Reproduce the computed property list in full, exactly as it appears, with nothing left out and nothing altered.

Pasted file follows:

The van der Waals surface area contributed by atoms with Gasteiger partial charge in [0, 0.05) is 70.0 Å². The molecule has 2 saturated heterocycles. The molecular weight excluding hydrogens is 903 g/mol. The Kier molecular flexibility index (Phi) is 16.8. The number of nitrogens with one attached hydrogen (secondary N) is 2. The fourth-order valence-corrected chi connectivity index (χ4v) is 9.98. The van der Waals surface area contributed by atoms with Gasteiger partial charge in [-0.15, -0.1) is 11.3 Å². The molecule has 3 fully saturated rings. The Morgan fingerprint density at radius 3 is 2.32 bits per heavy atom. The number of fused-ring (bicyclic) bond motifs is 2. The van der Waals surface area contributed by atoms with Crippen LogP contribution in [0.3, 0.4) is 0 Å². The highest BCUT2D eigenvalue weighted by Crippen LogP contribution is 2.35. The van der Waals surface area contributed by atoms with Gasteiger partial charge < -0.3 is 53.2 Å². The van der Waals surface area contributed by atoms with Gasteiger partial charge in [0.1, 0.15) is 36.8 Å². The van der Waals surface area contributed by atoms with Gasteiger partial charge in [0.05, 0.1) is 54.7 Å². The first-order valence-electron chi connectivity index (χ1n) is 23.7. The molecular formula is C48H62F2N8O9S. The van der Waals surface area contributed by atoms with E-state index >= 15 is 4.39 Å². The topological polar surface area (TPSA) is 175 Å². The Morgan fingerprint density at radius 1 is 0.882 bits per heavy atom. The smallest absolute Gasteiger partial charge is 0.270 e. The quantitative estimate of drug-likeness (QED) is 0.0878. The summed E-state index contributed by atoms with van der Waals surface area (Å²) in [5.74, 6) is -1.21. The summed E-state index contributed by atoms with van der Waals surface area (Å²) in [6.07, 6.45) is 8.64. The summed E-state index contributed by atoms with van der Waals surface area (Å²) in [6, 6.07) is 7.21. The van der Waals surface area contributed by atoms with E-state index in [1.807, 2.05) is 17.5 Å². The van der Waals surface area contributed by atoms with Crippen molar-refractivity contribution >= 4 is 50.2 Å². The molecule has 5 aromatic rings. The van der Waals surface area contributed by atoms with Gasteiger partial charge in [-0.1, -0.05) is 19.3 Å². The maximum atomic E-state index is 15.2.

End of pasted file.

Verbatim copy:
The van der Waals surface area contributed by atoms with Gasteiger partial charge in [0, 0.05) is 70.0 Å². The molecule has 2 saturated heterocycles. The molecular weight excluding hydrogens is 903 g/mol. The Kier molecular flexibility index (Phi) is 16.8. The number of nitrogens with one attached hydrogen (secondary N) is 2. The fourth-order valence-corrected chi connectivity index (χ4v) is 9.98. The van der Waals surface area contributed by atoms with Gasteiger partial charge in [-0.15, -0.1) is 11.3 Å². The molecule has 3 fully saturated rings. The Morgan fingerprint density at radius 3 is 2.32 bits per heavy atom. The number of fused-ring (bicyclic) bond motifs is 2. The van der Waals surface area contributed by atoms with Crippen LogP contribution in [0.3, 0.4) is 0 Å². The highest BCUT2D eigenvalue weighted by Crippen LogP contribution is 2.35. The van der Waals surface area contributed by atoms with Gasteiger partial charge < -0.3 is 53.2 Å². The van der Waals surface area contributed by atoms with Gasteiger partial charge in [0.1, 0.15) is 36.8 Å². The van der Waals surface area contributed by atoms with Gasteiger partial charge in [0.05, 0.1) is 54.7 Å². The first-order valence-electron chi connectivity index (χ1n) is 23.7. The molecular formula is C48H62F2N8O9S. The van der Waals surface area contributed by atoms with E-state index >= 15 is 4.39 Å². The topological polar surface area (TPSA) is 175 Å². The Morgan fingerprint density at radius 1 is 0.882 bits per heavy atom. The smallest absolute Gasteiger partial charge is 0.270 e. The quantitative estimate of drug-likeness (QED) is 0.0878. The summed E-state index contributed by atoms with van der Waals surface area (Å²) in [5.74, 6) is -1.21. The summed E-state index contributed by atoms with van der Waals surface area (Å²) in [6.07, 6.45) is 8.64. The summed E-state index contributed by atoms with van der Waals surface area (Å²) in [6, 6.07) is 7.21. The van der Waals surface area contributed by atoms with E-state index in [1.807, 2.05) is 17.5 Å². The van der Waals surface area contributed by atoms with Crippen molar-refractivity contribution >= 4 is 50.2 Å². The molecule has 5 aromatic rings. The van der Waals surface area contributed by atoms with Gasteiger partial charge in [-0.1, -0.05) is 19.3 Å². The maximum atomic E-state index is 15.2.